As with Lot, God did not abandon me, He rescued me. Like Lot, my salvation was secure because by faith I believed. But in those days, I was not of much use to God. Thankfully our Lord is both gracious and merciful, and remains faithful when we are not. He restores what the locust devours, that is if we allow Him to.
 
Study the word, be in prayer, and be ye holy.

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Twenty-plus years ago, I was doing AA and I remember being told that if I hungout in a bar (not to drink), but to minister alcoholics, they would most likely get me drunk before I got them sober. Here was my take away: these battles are best fought on our turf, not theirs.

So it is with saving the spiritually lost -going into the lions den is dangerous. Having said that, if we’re thrown into a pit, we can trust Jesus to bring us through the trial, but to enter them voluntarily, without the prompting or annoiting of the Holy Spirit is to risk getting eaten alive.

Lot the Righteous.

The Bible tells us Lot was a righteous man, but as a full-time resident of Sodom, his soul was vexed day-to-day by their unlawful deeds. What affect did that have on Lot? The Genesis account implies that Lot was not very influential in his ministry to the Sodomites – God sent two angels into the city, and after 25 years of Lot’s ministry, or lack thereof, they could not even find ten righteous people.

Why is that?

It would seem that Lot, although a Godly man, conformed to, or was broken by, a filthy world and thus lost his light and saltiness. Perhaps God’s will, and Lot’s ministry, would have been better served if he stayed in a tent on the outskirts of town, making occasional visits or better yet, inviting the lost to his dwelling as they ventured beyond the city walls. Just a thought on my part, but clearly establishing his roots in Sodom wasn’t working out too well

It bears repeating…

Many are called to such a ministry, but let’s be very clear on the issue: they are affective because they were compelled by God to do so. Lot did not have such a calling on his life, at least the Bible does not record one, nor does it record any fruit from such a calling.

As it pertains to life in general, I’ve always taught my children that if they ‘hangout’ in a barbershop, eventually they will get a haircut. The axiom holds true for those who have been set-apart for Kingdom purposes. We’re called to be in the world, maintaining holiness in unholy places, living as aliens, not denizens, among natural men.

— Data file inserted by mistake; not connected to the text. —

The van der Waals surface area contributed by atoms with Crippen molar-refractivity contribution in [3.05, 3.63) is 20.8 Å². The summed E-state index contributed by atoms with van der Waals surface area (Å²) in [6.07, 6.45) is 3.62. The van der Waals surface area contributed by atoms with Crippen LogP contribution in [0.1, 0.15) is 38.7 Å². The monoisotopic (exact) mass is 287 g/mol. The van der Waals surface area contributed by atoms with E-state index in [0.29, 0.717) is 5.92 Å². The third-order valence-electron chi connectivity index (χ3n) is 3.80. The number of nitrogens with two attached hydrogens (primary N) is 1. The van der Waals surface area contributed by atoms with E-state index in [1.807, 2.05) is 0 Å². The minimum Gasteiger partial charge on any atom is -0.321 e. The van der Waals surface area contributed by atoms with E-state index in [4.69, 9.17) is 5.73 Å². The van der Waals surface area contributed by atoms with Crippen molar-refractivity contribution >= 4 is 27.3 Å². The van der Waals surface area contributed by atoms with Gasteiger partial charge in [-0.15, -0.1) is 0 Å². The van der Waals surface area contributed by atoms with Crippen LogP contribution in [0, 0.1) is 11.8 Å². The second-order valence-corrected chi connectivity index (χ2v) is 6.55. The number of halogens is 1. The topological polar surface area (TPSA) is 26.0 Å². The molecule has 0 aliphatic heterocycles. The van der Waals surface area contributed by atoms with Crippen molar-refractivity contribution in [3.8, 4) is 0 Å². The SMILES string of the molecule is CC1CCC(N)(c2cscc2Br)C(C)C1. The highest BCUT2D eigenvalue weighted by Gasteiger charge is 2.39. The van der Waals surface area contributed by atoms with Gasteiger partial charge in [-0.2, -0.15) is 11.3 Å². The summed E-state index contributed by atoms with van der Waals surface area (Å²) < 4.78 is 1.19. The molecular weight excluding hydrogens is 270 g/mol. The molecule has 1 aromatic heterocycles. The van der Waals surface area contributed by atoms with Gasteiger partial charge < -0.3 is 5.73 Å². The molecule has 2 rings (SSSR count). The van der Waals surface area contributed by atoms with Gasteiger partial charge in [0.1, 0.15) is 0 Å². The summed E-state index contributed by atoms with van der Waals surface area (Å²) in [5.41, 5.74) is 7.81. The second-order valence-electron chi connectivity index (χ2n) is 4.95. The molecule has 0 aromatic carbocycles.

This takeaway is clear:

“…[B]y the mercies of God…present your bodies a living sacrifice, holy, acceptable unto God, which is your reasonable service. And be not conformed to this world: but be ye transformed by the renewing of your mind, that ye may prove what is that good, and acceptable, and perfect, will of God.”
(Romans 12:1-2)

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As much as we might want to identify with people (friends or family) in the unbelieving world, they will never fully accept us unless we abandon or compromise our faith. If and when we do exercise our spiritual values, it brings conviction, and they often distance themselves or disown us entirely. In thinking we can find common ground through compromise, we are the ones who are fooled.

Lot is our example.

In Genesis 19, he begs for the lives of two angels quartered inside his home, “Please, my brothers,” he begged, “don’t do such a wicked thing.”

“Stand back!” they shouted. “This fellow (Lot) came to town as an outsider (an alien), and now he’s acting like our judge! We’ll treat you far worse than those other men!”
(Genesis 19:7 + 9)

Lot calls them brothers, thinking them his friends, but they call him an alien.

So it is when we are friends with the world in a compromising manner. When that moment of clarity comes and we attempt to regain our spiritual footing, we will be summarily rejected. Truth be told, we ARE aliens and we should never pretend we are something other than that.

“Once you had no identity as a people; now you are God’s people. Once you received no mercy; now you have received God’s mercy…I warn you as ‘temporary residents and foreigners’ (aliens) to keep away from worldly desires that wage war against your very souls. Be careful to live properly among your unbelieving neighbors. Then even if they accuse you of doing wrong, they will see your honorable behavior, and they will give honor to God when he judges the world.” (1 Peter 2:10-12)

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“(Jesus) personally carried our sins in His body on the cross so that we can be dead to sin and live for what is right. By His wounds you are healed.”
(1 Peter 2:24)
This promise of healing is like our promise of salvation, in that we receive both this side of Heaven by faith, knowing that the transaction will be actuated in Heaven upon our arrival. All the while we grasp that we are not healed or saved yet, but the promise of both is so sure, we can claim both with certainty. We’ve been dragged and secured into God’s lifeboat, but we’ve yet to come ashore. Our inheritance has been written into His will, we’ve seen it with our own eyes, and it was probated, i.e., it has been tested and found to be true, by Christ’s resurrection from the grave. This healing is promised and it is permanent.
Another Healing